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Workshop of Maria Sibylla Merian (1647-1717)

False Coral Snake, Banded Cat-Eyed Snake and frogs c. 1705?

Watercolour and bodycolour with gum arabic on vellum | 30.7 x 37.5 cm (whole object) | RCIN 921226

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  • A watercolour of a False Coral Snake (Anilius scytale) and a Banded Cat-Eyed Snake (Leptodeira annulata) with two unidentified frogs. As well as bringing back from Suriname many of the insect species which she included in the Metamorphosis, Merian also shipped home a large number of snakes preserved in brandy. Although their dramatic poses are fanciful, the markings of the snakes and the slight sheen on their bodies are recorded here in minute detail. This drawing is one of the ninety-five works acquired by George III as by Maria Sibylla Merian, but is more likely to be by one of her daughters, Johanna or Dorothea, both of whom were talented artists.

    Maria Sibylla Merian was the daughter of the printmaker Matthias Merian, and the step-daughter of the still-life painter Jacob Marrel. She was a talented artist, who was trained in flower painting by Marrel. From an early age, she was fascinated by insects and their life cycles, and undertook research into the phenomenon of metamorphosis, which was then only partially understood. She published her findings in a series of books, illustrated with beautifully-composed plates in which each insect life-cycle was illustrated on the appropriate food plant. In 1699, having encountered exotic insects in the cabinets of natural history collectors in Amsterdam, Merian and her younger daughter Dorothea set sail for Suriname, in South America, which was then a Dutch colony. There, they studied the life cycles of Surinamese insects until their return to Europe in 1701. Merian published her Surinamese research as the Metamorphosis Insectorum Surinamensium (The Metamorphosis of the Insects of Suriname) in 1705. The book was very well-received, and by her death Merian was well-regarded throughout Europe as both an entomologist and an artist.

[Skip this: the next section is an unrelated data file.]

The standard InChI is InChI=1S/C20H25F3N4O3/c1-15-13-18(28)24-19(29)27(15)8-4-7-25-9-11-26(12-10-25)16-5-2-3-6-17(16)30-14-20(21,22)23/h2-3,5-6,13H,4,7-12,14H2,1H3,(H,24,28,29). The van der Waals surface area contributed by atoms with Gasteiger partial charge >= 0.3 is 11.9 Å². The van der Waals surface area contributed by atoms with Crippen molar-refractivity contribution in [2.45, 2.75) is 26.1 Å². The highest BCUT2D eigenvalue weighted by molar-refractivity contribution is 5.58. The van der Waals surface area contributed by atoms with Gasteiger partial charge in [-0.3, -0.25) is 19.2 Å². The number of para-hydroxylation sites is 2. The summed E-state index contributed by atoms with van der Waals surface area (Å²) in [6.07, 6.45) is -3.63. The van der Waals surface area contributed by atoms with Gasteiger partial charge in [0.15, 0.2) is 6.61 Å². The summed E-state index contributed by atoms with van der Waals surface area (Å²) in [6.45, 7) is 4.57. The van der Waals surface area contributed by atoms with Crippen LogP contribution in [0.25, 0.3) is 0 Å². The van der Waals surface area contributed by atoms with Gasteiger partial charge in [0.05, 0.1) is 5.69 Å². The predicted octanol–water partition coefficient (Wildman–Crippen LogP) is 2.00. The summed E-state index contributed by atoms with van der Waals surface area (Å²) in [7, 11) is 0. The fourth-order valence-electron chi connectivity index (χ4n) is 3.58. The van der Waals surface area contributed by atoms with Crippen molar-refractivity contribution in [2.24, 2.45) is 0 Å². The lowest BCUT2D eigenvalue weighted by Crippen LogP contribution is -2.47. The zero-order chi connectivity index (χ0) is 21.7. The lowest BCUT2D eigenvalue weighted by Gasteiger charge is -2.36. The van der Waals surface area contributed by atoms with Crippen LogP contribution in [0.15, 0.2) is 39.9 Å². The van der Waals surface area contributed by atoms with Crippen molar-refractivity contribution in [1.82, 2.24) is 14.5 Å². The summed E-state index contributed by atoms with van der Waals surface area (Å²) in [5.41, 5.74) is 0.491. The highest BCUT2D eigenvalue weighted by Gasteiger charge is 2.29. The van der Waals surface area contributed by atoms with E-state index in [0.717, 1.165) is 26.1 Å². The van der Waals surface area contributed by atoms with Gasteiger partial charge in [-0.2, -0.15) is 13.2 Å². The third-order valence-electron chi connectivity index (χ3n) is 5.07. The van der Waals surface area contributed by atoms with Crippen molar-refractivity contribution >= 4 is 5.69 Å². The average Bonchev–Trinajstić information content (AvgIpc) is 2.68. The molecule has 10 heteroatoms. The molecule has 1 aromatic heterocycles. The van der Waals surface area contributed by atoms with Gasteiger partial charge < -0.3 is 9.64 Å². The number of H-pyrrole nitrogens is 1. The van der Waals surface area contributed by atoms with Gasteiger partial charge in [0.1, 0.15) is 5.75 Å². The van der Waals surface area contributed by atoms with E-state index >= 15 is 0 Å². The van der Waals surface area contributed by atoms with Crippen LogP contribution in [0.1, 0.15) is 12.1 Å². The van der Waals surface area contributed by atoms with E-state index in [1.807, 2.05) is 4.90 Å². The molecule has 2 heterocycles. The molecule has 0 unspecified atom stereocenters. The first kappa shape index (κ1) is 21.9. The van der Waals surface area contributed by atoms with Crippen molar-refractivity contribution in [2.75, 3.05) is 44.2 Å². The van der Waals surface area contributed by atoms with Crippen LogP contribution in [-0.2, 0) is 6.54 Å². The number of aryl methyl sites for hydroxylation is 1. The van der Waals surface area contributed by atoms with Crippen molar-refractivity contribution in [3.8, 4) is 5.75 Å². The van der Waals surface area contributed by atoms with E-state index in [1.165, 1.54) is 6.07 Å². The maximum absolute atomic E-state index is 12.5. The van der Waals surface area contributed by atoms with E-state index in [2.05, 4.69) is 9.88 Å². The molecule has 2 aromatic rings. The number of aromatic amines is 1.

Dr Richard Mead (1673–1754); his sale (London, Abraham Langford, 13–16 January 1755, lot 66), where purchased by an unknown collector; sold 15 June 1768 (London, Paterson and Eve, lot 572), where purchased by Sir John Hill via Wilson; George III by c.1810

  • Medium and techniques

    Watercolour and bodycolour with gum arabic on vellum


    30.7 x 37.5 cm (whole object)

  • Other number(s)
    Alternative title(s)

    Unused design for the Metamorphosis Insectorum Surinamensium